Ahoy me fine salty sailors. If ye be lookin for gripping adventure on the high seas, this be the book for ye. It hoisted me mizzen mast and shivered me timbers, Yar! If you've ever wondered exactly what to do with a drunken sailor, this is the book for you. The author, Barry Richard Burg is a great expert on seamen and it really shows through. I was dissapointed to find that the nautical phrase "a three days blow" didn't mean what I thought it did, but the author's loving descriptions of how these pirates would oil each other up with whale blubber and lash each other with the cat o' nine tails more than made up for it. I'm tempted to go summon my cockswain, rent "The Pirate Movie", then kick back and mourn the passing of the days when burly pirates would start their day by opening the seacock and pumping furiously. Customers who bought titles by Barry Richard Burg also bought titles by J. K. Rowling -- coincidence? I think not.
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48 of 59 people found the following review helpful By J. P. Anderson on August 2, 2002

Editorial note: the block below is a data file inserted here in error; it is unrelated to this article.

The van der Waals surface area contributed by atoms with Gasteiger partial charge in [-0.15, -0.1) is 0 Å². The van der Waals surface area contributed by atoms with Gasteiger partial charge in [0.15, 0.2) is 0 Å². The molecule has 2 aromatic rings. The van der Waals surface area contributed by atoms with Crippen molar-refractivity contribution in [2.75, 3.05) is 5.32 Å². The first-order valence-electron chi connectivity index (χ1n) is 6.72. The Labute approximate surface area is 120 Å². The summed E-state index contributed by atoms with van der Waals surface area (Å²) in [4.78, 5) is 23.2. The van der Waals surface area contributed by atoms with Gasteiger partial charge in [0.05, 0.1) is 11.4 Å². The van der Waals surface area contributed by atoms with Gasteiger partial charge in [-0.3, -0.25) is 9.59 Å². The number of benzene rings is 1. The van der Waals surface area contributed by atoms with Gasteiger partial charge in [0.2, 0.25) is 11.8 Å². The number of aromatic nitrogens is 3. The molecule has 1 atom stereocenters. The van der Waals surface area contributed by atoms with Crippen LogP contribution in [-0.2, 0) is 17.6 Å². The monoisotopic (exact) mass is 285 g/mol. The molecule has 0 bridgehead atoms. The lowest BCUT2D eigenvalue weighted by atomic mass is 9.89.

Format: Paperback
While there are certainly some interesting tidbits here and there, WAY too much of the book is of the form "since no records survive to show X is false, and those records that do exist are compromised in the following ways ..., we may assume that X is true."
Chapter One is a 40-page example of this; it can safely be skipped, as it is summarized in the first few words of Chapter Two: "Seventeenth-century Englishmen on all status levels were remarkably indulgent with homosexuality."
Those with only a casual interest in the subject should skim Chapters Two and Three and read the last two chapters, Buccaneer Sexuality and The Buccaneer Community. These chapters hold most of what you're probably reading the book for. Here are the bits about pirates and sex. Unfortunately, they are usually only a sentence or two long. Burg uses the little stories to construct an argument, not a narrative.